Stream water-quality characteristics and trends, James River basin, North Dakota, 1949-95
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Stream water-quality characteristics and trends, James River basin, North Dakota, 1949-95 by Mark E Brigham

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Published by U.S. Dept. of the Interior, U.S. Geological Survey, Information Services [distributor] in Bismarck, N.D, Denver, CO .
Written in English

Subjects:

  • Water quality -- James River Watershed (N.D. and S.D.)

Book details:

Edition Notes

Other titlesStream water quality characteristics and trends, James River basin, North Dakota, 1949-95
Statementby M.E. Brigham and G.A. Payne ; in cooperation with the Bureau of Reclamation
SeriesWater-resources investigations report -- 99-4187
ContributionsPayne, G. A, United States. Bureau of Reclamation, Geological Survey (U.S.)
The Physical Object
Paginationiv, 129 p. :
Number of Pages129
ID Numbers
Open LibraryOL15298848M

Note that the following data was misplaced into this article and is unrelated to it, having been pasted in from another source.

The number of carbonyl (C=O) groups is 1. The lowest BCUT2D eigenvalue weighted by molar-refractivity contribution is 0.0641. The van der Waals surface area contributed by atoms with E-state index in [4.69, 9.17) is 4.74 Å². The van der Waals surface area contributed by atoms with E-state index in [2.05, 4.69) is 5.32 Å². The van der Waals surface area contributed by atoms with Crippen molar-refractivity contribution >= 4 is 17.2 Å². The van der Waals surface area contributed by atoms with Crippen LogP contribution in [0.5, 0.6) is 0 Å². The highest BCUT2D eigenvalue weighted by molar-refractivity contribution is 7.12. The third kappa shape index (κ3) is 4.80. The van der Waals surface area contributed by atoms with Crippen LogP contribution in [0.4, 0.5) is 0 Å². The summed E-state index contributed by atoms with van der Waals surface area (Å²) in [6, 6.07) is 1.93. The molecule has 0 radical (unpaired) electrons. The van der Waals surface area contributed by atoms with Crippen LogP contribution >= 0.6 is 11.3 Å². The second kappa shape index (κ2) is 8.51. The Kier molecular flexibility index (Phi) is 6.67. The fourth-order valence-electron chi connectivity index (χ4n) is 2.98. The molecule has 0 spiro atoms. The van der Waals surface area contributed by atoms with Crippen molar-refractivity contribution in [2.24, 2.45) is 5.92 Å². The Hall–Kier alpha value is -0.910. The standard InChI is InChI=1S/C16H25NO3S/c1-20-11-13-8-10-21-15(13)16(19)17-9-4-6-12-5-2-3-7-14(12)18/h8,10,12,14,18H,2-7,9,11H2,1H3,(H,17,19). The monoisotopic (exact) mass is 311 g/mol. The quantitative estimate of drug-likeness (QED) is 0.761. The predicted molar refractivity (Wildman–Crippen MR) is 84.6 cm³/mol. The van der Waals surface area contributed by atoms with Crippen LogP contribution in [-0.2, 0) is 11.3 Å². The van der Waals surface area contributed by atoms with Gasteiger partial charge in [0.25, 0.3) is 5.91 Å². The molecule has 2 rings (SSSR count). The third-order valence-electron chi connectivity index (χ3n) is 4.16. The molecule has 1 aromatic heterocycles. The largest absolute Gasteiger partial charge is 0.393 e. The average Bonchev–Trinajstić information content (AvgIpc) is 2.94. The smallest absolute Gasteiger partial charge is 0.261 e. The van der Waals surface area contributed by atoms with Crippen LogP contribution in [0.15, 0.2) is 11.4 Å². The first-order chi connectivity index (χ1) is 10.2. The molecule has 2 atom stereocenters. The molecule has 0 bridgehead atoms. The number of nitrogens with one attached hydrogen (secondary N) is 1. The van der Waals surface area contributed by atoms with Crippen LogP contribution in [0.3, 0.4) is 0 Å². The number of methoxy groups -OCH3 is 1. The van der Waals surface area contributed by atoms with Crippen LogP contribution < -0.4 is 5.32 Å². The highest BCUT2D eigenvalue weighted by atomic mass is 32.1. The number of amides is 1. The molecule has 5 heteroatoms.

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A summary of water-quality data for selected constituents is in tables 2 and 3. Analysis of the data for this report indicates that water quality in the Fraser River Basin is generally very good and compares favorably to State standards. In general, pH measurements from the study sites were within the State standard range of –9. Browsing subject area: Sampling (Statistics) (Exclude extended shelves) You can also browse an alphabetical list from this subject or from: Sampling (Statistics) Walter Anton Hendricks, and North Carolina State College. Dept. of Experimental Statistics (page images at HathiTrust; US access only) Applications of Monte Carlo. 19 April 3. The water quality standards do not apply to conditions brought about by natural causes. WATER RESOURCES COMMISSION DIVISION OF WATER POLLUTION CONTROL RIVER BASIN CLASSIFICATIONS Adopted by the Massachusetts Division of Water Pollution Control in accordance with the provisions of Section 27 (4) of Chapter 21 of the General Laws and. Jul 28,  · In , the tidal Delaware River was “one of the most grossly polluted areas in the United States.” During the s, water quality was so poor along the river at Philadelphia that zero oxygen levels prevented migration of American shad leading to near extirpation of the species. Since then, water quality in the Delaware Basin has improved with implementation of the Delaware River Cited by: